Caxton-Iseman Portfolio Co. Struggles To Stave Off Default

By Joyce Pellino Crane

The investment that Caxton-Iseman Capital and Sentinel Capital Partners made in a chain of well-performing buffet-style restaurants seven years ago is pitching under a weight of debt that’s been complicated by a fragile layer of liquidity.

A big part of the problem: A recent acquisition that is proving more costly than anticipated and that led to a downgrading of the company’s credit rating. Financial results have also been hurt by the diminishing appetites of patrons, who appear to be pulling back on their dining-out budgets due to higher gas prices and other factors.

Last month, Standard & Poor’s lowered the Eagan, Minn.-based company’s rating from ‘B-‘ to ‘CCC+,’ mostly due to the transaction costs incurred when Buffets acquired Ryan’s Restaurant Group Inc. in November 2006. (In the last 25 years, more than a quarter of all companies rated ‘CCC+’ or below defaulted on debt within a year of attaining the rating, according to the ratings agency.) Since the acquisition, merger-related synergies have fallen far short of the target, cash flow and EBITDA have plummeted, and the company has edged toward the outer limits of the promises it made to bond holders, according to an S&P report.

The new rating affects about $842 million of debt—nearly double the amount reported during the previous fiscal year.

Buffets isn’t the only buyout-backed company treading on precarious ground. In August, S&P identified nearly 30 portfolio companies holding $17 billion in obligations as prime candidates for defaults in the coming year. Buffets also illustrates another trend—that of buyout firms taking advantage of robust credit markets to reduce their risk. Caxton-Iseman was able to recover its $111 million equity investment in Buffets through dividend recapitalizations in 2002 and 2004, according to David Lilly, a spokesman. “Buffets has been a profitable investment for Caxton-Iseman,” he said.

Lenders may not be able to say the same thing. Operating cash flow spiraled down from $49.3 million in fiscal 2006 to $5.9 million in fiscal 2007 ended June 28, due in part to a $24.1 million increase in cash payments for interest, a $27.7 million increase in cash payments for income taxes, $10.9 million in merger and integration costs that could not be capitalized, and $2.5 million in other costs. EBITDA fell from $182.6 million for the 12 months ending Dec., 13, 2006, to $148.1 million for the 12 months ending June 27. Year-over-year same store sales dropped by 0.7 percent during the fiscal year that ended in June.

Caxton-Iseman’s venture with the self-serve restaurant chain began in 2000 when it joined with Sentinel Capital to buy Buffets Inc., an owner and operator of 403 restaurants in 34 states, for $643 million. Together the two private equity firms agreed to pay $13.85 per share to take the company private later that year. Today Caxton-Iseman, which has more than $2 billion under management, owns 77.4 percent of the company, Sentinel Capital holds an additional seven percent, and Buffets’s vice chairman, Roe Hatlen, holds six percent, according to the company’s 2007 annual report. The remaining stockholders are executive officers and directors of Buffets.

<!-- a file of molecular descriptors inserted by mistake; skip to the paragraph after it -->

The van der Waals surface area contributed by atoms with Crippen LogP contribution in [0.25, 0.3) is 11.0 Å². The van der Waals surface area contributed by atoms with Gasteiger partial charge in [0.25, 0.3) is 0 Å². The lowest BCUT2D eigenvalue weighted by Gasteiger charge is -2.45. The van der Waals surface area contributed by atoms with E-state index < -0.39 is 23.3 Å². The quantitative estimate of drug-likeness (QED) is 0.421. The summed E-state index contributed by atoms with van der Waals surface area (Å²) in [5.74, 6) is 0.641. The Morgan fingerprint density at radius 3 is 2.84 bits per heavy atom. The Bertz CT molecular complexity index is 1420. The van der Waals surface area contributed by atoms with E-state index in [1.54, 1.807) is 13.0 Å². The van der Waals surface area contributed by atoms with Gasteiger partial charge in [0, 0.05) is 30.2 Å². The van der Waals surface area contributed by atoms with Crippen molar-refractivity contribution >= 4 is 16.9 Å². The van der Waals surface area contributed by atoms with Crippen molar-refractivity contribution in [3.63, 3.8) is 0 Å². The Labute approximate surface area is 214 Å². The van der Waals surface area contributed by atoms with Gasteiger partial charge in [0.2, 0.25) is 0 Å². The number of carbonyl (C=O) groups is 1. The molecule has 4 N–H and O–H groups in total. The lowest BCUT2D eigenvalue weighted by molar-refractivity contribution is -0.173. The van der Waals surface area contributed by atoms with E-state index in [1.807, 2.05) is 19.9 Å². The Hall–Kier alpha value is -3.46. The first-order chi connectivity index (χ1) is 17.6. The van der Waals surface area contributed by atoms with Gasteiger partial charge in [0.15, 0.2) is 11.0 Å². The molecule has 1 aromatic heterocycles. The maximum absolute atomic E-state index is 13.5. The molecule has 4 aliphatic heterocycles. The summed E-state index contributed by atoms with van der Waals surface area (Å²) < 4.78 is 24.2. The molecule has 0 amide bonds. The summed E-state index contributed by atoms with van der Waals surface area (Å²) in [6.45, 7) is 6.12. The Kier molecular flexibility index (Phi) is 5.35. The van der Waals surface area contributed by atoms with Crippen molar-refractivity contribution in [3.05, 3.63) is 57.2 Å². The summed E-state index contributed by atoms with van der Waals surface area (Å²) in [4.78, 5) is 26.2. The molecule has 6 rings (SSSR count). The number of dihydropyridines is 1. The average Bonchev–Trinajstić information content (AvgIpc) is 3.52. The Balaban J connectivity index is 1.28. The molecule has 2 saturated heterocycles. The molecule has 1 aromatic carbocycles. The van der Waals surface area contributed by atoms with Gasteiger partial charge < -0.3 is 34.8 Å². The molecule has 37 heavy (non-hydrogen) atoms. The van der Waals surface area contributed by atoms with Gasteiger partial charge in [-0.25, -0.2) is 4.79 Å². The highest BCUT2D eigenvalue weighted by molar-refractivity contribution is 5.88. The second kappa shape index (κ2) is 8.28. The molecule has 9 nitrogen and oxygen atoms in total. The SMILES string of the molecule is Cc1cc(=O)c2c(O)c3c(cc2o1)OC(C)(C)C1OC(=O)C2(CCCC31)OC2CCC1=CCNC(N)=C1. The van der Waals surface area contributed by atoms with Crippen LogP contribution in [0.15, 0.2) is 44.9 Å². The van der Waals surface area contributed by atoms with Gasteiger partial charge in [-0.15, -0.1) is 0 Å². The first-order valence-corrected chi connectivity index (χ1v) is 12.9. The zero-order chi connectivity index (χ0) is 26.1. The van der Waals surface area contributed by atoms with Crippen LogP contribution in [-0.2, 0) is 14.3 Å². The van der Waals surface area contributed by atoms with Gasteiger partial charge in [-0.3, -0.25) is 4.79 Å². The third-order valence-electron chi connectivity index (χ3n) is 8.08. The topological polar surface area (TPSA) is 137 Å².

At the time of the deal, Buffets represented the largest investment in Caxton-Iseman’s portfolio, according to the February 2001 edition of Buyouts. In return the firm got a company with solid management, a proven concept, growth potential, and a ten-year history of stable income. After a wave of restaurant openings and closings over the years, Buffets Holdings currently operates 632 restaurants in 42 states under the monikers Old Country Buffet, HomeTown Buffet, Ryan’s and Fire Mountain. The Ryan’s acquisition netted the company 332 restaurants at a price of $834 million, according to a regulatory filing.

Company officials targeted $55.7 million in synergies and cost savings from the Ryan’s acquisition, but have so far realized $13.9 million—just 25 percent of the goal. The company has put into place changes that are expected to produce another $30 million in savings by cutting general administrative, food and purchasing, and labor costs, according to A. Keith Wall, Buffets’s chief financial officer. But speaking during a September conference call, Wall added that it may take a number of months for savings to begin to show up in the company’s financial results.

It’s not the first time Buffets has had trouble digesting an acquisition. Back in 1996, the company acquired HomeTown Buffet in a stock and debt transaction valued at about $190 million. In the aftermath the company experienced higher-than-expected merger costs and lower-than-expected synergy savings, according to the International Directory of Company Histories, published in 2000. Nevertheless, throughout the 1990s the company’s revenue growth and cash flow outpaced industry averages by margins of 33 percent and 57 percent respectively, making it an attractive buyout target, according to a June 2000 story in Buyouts.

Spokesman Lilly acknowledged the challenges ahead for the company. “Present market conditions are challenging for Buffets, as they are for all companies serving its niche in the casual dining segment,” he said. “We have been and will continue to work very hard with management to aggressively address the company’s issues and pursue a strategy to continue to build value at the company.”